Motivation is the drive that someone has to complete activities and reach goals. Many external factors can influence our motivation, but it is still largely internally driven.
It is easy to think that some people lack motivation altogether, but everyone has something in their life that motivates them, certain events, activities and people will motivate people in different ways. The key is in understanding what motivates one person, may not motivate another which can make workplace motivation difficult. Ideally the work environment should not only be motivational but satisfying to be a part of, combining what ‘needs to be done’ whilst fulfilling the employee’s needs. As you can imagine all these variables mean that motivating employees can be a challenge!
Empowerment & Motivation of Employees
Employees should have a level of autonomy in decision making and control over their roles. Leaders should actively empower employees in their work and not micro manage tasks and activities. Those who have more control over their work and decision making are more likely to feel engaged with the business.
When they know what the company vision is, and there are clear targets and expectations, it is easier to motivate employees to achieve those goals. Individuals should have clear roles and responsibilities as well as their own targets. It is easy to become demotivated if we have no way of telling if we are performing well, or doing the right things.
Open and honest communication is key in all businesses. Set up regular communication channels at all levels, including daily team stand up meetings, and less frequently company wide all hands meetings. People are more productive when they feel like they know what is happening. conversely, if they feel the company is keeping them in the dark, they are uncomfortable and less likely to provide added value.
Employees at every level of the organisation should be treated with respect, and treated like adults. Create an environment where employees feel like they can raise issues and have open discussions with management. It should be an organisation free of patronisation or intimidation.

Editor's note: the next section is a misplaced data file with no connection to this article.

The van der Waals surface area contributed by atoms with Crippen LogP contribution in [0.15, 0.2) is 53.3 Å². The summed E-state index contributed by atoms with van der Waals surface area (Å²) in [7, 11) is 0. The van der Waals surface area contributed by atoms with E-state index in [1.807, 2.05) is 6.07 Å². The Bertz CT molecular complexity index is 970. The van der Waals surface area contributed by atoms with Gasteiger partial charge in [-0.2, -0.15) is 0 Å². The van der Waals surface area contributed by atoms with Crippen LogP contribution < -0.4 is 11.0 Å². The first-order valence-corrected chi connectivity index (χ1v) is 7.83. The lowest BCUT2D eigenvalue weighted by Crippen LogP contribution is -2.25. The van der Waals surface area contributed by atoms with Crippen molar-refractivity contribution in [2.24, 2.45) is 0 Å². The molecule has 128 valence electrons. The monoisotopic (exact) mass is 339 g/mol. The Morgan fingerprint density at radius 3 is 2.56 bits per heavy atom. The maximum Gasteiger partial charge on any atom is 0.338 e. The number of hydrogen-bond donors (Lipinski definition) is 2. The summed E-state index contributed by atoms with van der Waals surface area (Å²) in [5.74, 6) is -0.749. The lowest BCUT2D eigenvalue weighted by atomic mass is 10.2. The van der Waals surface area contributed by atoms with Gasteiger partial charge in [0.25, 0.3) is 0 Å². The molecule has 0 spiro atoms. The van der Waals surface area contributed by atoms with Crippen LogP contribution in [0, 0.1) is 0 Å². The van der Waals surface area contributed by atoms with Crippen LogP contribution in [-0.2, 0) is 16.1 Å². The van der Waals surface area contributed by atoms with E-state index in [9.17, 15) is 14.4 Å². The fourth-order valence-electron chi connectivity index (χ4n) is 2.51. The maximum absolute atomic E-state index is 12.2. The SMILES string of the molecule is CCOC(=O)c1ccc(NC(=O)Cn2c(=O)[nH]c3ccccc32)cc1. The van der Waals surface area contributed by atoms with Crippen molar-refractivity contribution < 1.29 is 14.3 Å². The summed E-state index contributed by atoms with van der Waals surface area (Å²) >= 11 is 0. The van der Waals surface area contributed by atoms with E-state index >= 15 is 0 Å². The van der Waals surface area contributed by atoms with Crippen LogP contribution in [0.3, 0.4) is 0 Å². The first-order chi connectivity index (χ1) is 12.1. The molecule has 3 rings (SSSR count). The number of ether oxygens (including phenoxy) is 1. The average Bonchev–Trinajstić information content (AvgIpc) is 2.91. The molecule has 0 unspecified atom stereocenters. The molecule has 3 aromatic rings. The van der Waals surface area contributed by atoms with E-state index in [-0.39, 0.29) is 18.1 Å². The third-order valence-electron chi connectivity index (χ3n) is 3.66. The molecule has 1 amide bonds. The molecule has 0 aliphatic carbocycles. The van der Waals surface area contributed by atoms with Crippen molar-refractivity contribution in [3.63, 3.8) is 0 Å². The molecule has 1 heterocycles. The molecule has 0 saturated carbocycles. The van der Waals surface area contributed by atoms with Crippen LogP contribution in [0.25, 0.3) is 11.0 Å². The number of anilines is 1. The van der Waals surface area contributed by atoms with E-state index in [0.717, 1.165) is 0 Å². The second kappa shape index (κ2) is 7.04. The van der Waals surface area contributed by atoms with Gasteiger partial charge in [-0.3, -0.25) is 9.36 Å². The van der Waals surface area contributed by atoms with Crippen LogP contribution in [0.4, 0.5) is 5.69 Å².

The vast majority of employees want to do the right thing and work hard for the organisation. Micro-management and a lack of trust only undermines people’s confidence or makes them frustrated and angry. Also, a lack of trust only seeks to decrease productivity and increase employee discontent.
If we have ideas or ‘initiatives’ imposed upon us, it is human nature to be resistant. Involving people in projects, problem solving and decision making, improves the quality and diversity of solutions. Being part of the process increases the likelihood that that will develop new methods.
Recognition & Motivation
If someone has done a good job, tell them so. Money only motivates people for a limited period. A simple thank you can be just as motivating for the workforce. Moreover, having diverse methods of recognising employees that are performing well will have a positive influence on morale and motivation.
Providing development and training opportunities to employees helps them to feel valued and important within the business. It is also beneficial to the company as it ensures a multi-skilled and flexible workforce.
Benefits & Rewards
Money should not be the only motivational factor, although ensuring that wages are competitive helps people to feel valued. Other benefits may be things such as holiday entitlement, flexible working or private healthcare.
Regular coaching sessions help employees to develop and improve their own problem solving skills. If employees feel like they are being developed and learning new skills they are more likely to be motivated, and also have greater commitment to the organisation.